Before he had a stroke in late 2008, Jim Brown was the mayor of Cynthiana and a hands-on businessman who compiled personal and business assets of approximately $115 million, including an ambulance service, a nursing home, a restaurant and a hotel.
Now, Brown's well-being and financial affairs are at the mercy of a judge, who this summer ordered him taken from the home he shared with his wife following an employee's allegations that the former mayor was being mistreated, according to court documents.
Brown, who didn't want to leave his home, was transported by his own ambulance service and placed in Cynthiana's Grand Haven Nursing Home, which he also owns. Brown's wife, Kay Brown, was ordered not to have any contact with him and was jailed briefly without bail for not appearing at a hearing regarding her husband.
Kay Brown recently filed lawsuits in Jim Brown's native Magoffin County and in Johnson County, where the couple moved after the stroke, against her husband's temporary court-appointed guardian, Cynthiana attorney Edwin M. Culbertson.
The complaints describe a battle that Kay Brown has been fighting since June, when William Probus, a special judge in Harrison District Court, placed Jim Brown in a nursing home.
Actions taken in Kentucky district courts regarding competency issues are confidential. But in the lawsuits that Kay Brown filed, she included Harrison District Court documents that shed light on some of Probus' decisions.
Kim Underwood, an EMT for Brown Ambulance Service, wrote in a statement that was attached to the lawsuit that Jim Brown did not want to leave his wife when the ambulance came for him.
"Jim said, 'I own Grand Haven. I don't want to live there. I don't belong there. I belong in my home in Paintsville with my wife and grandchildren. I'm going to miss my grandchild's birthday tomorrow,' " Underwood's statement said.
Court documents also include an undated, handwritten letter in which Jim Brown, who resigned his post as Cynthiana mayor after his stroke, says he wants to reassume responsibility for his own affairs.
"Since I am once again my old self, I have asked you to show the court that I no longer need someone else to handle my business affairs," the letter said.
Former Gov. Paul Patton confirmed on Tuesday that he also had written a letter to the court about Jim Brown. Patton recalled that his letter indicated that he thought Jim Brown was "well cared for" by Kay Brown.
On Aug. 18, about a week after filing a lawsuit in Johnson Circuit Court, Kay Brown asked a judge to dismiss that action. She then filed a similar complaint in Magoffin County on Aug. 22 asking for $20 million in punitive damages.
On Wednesday, Kay Brown's attorney, John W. Kirk, said he and Culbertson's attorney, Mike Casey, were going to enter an agreed order asking that the lawsuit be dismissed. "There were a number of misunderstandings," Kirk said. "Two good people have worked everything out."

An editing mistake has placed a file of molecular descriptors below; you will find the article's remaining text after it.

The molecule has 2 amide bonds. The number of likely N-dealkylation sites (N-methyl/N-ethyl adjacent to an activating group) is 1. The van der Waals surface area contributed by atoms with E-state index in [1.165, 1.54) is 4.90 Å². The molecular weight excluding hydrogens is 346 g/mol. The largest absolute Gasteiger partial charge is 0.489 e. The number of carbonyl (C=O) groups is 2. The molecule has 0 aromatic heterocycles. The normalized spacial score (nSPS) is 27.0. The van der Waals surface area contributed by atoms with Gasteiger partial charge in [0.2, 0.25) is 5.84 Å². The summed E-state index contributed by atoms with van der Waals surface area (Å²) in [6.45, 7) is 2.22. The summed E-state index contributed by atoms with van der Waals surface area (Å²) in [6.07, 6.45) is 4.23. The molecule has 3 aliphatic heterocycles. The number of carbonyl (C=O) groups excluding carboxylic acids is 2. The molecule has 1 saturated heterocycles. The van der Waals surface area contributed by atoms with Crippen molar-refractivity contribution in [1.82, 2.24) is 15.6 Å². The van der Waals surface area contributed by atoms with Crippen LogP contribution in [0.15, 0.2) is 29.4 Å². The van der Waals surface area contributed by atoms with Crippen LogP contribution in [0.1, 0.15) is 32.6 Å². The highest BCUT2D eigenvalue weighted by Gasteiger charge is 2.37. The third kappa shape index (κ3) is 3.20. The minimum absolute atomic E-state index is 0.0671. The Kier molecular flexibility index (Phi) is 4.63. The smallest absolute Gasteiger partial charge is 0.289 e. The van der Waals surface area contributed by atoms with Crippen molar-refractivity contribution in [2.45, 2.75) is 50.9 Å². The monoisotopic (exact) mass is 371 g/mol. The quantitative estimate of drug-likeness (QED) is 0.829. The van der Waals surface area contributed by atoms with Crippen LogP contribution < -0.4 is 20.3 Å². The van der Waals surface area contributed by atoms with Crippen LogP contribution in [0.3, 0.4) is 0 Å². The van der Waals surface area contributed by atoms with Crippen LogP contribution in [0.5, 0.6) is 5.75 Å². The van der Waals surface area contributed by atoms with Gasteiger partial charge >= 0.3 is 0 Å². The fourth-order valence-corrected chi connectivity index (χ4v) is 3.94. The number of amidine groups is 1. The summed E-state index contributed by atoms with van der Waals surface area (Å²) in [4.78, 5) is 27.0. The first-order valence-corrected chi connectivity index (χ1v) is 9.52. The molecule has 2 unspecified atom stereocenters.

He declined to elaborate further. Culbertson declined to comment, but Casey said Monday that Culbertson "vehemently denies that he did anything wrong."
"He's acted in the best interest of his ward and done so appropriately," Casey said.
The lawsuit said the judge denied Kay Brown contact with her husband after an employee who worked as Jim Brown's caretaker at their Paintsville home alleged mistreatment.
The judge allowed the employee to accompany Brown in the ambulance to the nursing home.
Kay Brown's lawsuit alleges that the employee lied about the mistreatment and that Culbertson should have known that. The employee was later jailed on immigration charges, according to court documents included in the lawsuit.
The lawsuit also alleges that Jim Brown's businesses have suffered under the guardianship.
According to the lawsuits, Jim Brown has personal and business assets totaling about $115 million. In addition to the ambulance service and nursing home, the lawsuit said Jim Brown owns a Lee's Famous Recipe restaurant and The Ramada Inn at Paintsville.
In June 2011, when Probus ordered that Kay Brown have no contact with her husband, he also ordered her arrested and held without bail for failing to appear at a hearing for her husband that she had been subpoenaed to attend, according to court documents.
Brown contends in her lawsuit that she was "confined" at the hospital on the day of the hearing being treated for severe chest pains and that her lawyer's office notified the court clerk.
Despite the judge's order, Brown was released from the Big Sandy Regional Detention Center the same day she was arrested, the lawsuit said.
Reach Valarie Honeycutt Spears at (859) 231-3409 or 1-800-950-6397, ext. 3409.